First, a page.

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I What is a functional?

  1. Jul 13, 2016 #1
    In the calculus of variations, the integral itself is a "functional." It depends on the form of the function of the Lagrangian: q and q-dot

    But I have seen this word "functional" used elsewhere in different contexts.

    I have seen: "A functional is a real valued function on a vector space."

    I have seen: "A function is a function of functions."

    I understand how these are all used, but I am still bereft of a "precise" and "consistent" definition of this word.
    Can someone provide it? (Perhaps the key is that there is no "consistent" definition?)
  2. jcsd
  3. Jul 13, 2016 #2


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    Functions can also build a vector space and in a very large number of cases they actually do: continuous functions, smooth functions, linear functions ... Thus there isn't necessarily a contradiction between the two definitions. Wikipedia has the first one but says "commonly".
    This means that it depends a little bit on the author, resp. the context. Would you ask what a number is, too? Integers, reals, or quaternions? Why are they sometimes called scalars? Some terms don't have a rigor definition although "A functional is a mapping from a vector space to the underlying field." is rather close.
  4. Jul 13, 2016 #3
    and thank you!
  5. Jul 13, 2016 #4

    Stephen Tashi

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    Mathematical terminology isn't necessarily consistent.

    However, in the case of "functional", the notion that a "functional" is a function who domain is a set of functions and whose range is a set of numbers is consistent with the notion that a functional is a function who domain is a set of vectors and whose range is a set of numbers. The two ideas are consistent because "functions" can be viewed as an example of "vectors".

    Consider real valued functions of one real variable. You can add vectors. You can add functions. You can multiply vectors by a scalar to get another vector. You can multiply functions by a scalar to get another function. You can compute the inner product of two vectors f and g. You can compute ##\int f(x) g(x) dx## which acts like an inner product between functions - if the integral converges.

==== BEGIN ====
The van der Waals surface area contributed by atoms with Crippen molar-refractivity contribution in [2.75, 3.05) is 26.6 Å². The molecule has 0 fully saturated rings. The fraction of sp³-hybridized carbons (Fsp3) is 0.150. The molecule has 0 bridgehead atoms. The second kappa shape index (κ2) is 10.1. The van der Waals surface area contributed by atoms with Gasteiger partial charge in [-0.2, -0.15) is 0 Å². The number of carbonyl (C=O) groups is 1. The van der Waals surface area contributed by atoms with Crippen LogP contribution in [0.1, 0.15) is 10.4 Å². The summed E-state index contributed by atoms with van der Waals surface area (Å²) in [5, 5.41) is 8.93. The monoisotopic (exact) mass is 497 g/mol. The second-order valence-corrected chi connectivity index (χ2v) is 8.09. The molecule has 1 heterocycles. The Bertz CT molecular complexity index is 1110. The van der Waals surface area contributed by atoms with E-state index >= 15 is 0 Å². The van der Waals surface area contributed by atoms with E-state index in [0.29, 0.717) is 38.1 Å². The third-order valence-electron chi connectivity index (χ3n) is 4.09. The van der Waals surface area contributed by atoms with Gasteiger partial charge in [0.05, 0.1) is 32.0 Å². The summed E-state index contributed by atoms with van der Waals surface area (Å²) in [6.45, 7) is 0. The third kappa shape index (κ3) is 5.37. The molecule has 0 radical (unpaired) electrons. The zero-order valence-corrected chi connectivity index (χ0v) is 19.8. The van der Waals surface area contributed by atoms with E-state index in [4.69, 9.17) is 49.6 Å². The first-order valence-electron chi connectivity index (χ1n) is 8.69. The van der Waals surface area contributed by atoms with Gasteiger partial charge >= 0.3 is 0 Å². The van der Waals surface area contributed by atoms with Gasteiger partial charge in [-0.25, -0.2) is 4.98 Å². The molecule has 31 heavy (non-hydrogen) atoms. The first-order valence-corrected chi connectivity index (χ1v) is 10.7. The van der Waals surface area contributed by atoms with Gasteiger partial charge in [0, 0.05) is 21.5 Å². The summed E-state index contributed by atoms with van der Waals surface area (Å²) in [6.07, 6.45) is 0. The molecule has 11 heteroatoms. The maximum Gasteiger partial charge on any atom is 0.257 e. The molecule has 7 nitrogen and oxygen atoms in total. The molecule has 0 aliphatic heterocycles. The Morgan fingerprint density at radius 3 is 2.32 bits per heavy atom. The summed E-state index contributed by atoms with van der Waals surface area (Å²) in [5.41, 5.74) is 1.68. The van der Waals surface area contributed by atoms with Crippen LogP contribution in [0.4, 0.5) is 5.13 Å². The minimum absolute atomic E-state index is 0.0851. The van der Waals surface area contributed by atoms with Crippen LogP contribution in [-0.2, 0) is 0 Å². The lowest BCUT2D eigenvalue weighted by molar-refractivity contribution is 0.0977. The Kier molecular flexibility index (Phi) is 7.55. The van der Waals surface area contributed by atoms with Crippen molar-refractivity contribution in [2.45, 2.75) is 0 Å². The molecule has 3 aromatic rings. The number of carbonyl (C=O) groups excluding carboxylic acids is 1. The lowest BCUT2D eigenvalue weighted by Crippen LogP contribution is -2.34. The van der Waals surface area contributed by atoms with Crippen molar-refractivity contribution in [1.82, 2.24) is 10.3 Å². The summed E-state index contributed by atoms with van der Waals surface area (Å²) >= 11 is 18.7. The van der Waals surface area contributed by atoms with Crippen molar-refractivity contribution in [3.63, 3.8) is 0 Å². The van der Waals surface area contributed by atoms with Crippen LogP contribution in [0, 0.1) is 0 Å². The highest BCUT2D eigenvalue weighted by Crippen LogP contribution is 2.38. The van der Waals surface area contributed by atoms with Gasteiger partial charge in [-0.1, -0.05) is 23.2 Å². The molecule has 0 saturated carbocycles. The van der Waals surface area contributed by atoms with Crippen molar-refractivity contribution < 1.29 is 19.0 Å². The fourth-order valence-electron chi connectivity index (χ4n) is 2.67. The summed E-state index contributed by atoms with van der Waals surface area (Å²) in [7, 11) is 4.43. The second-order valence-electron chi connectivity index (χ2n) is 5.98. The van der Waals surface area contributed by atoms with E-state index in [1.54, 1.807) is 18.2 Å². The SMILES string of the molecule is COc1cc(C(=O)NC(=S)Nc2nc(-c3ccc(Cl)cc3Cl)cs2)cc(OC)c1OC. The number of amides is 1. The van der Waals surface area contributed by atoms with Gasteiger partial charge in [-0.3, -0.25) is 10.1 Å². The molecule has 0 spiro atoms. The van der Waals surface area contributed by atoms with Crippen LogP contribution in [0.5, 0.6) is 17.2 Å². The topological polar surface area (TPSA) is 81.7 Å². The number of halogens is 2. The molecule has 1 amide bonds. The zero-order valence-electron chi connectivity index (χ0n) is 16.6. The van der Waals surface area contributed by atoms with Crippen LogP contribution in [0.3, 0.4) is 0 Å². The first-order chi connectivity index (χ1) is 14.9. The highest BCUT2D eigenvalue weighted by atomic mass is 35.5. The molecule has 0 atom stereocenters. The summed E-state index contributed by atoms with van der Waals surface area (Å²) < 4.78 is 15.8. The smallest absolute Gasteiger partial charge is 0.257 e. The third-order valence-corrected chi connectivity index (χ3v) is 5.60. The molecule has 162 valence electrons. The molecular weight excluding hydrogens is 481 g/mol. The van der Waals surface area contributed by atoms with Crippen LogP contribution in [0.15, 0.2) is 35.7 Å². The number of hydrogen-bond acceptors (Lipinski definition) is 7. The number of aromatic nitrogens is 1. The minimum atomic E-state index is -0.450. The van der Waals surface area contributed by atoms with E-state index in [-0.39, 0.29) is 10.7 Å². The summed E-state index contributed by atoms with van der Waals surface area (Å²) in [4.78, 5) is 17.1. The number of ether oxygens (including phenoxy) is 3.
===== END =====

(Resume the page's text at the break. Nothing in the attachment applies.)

If you provide a specific formula for a functional ##L##, like ##L(f(x)) = \int_{-\infty}^{\infty} f(x) e^{-x} dx ## this is just an example of the general notion that the functional ##L## is a function that maps functions to numbers.
    Last edited: Jul 13, 2016
  6. Jul 13, 2016 #5


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    Hey observer1.

    I'd try and look at learning the Fourier Series decomposition (not the same as a Laplace transform or other similar ones) where you can get a vector of coefficients for each harmonic and if you represent that as an infinite vector then the vector itself represents your functional in that space.
  7. Jul 14, 2016 #6


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    If in the usual calculus you have ##f## the function and ##x## the variable, a functional is the analogue where now the function is ##F## and the variable is itself a function ##f## so the expression '' function of functions''. As in the case of the classical functions you must specify the domain of ##f## that can be continuous, smooth, ... so it works in similar way
    A simple example of functional is the definite integral ##\int_{a}^{b} \cdot dx## and the valued is in a field (ex. ##\mathbb{R}##). A functional can be linear ##F(f+g)=F(f)+F(g)## as the integral and as said before considering function as vectors you can consider a inner product and so on ...

    Note: a general functional can be also nonlinear and that you can iterate the process considering functional of functionals ##F(F(\cdots ))##, but these are secondary considerations...
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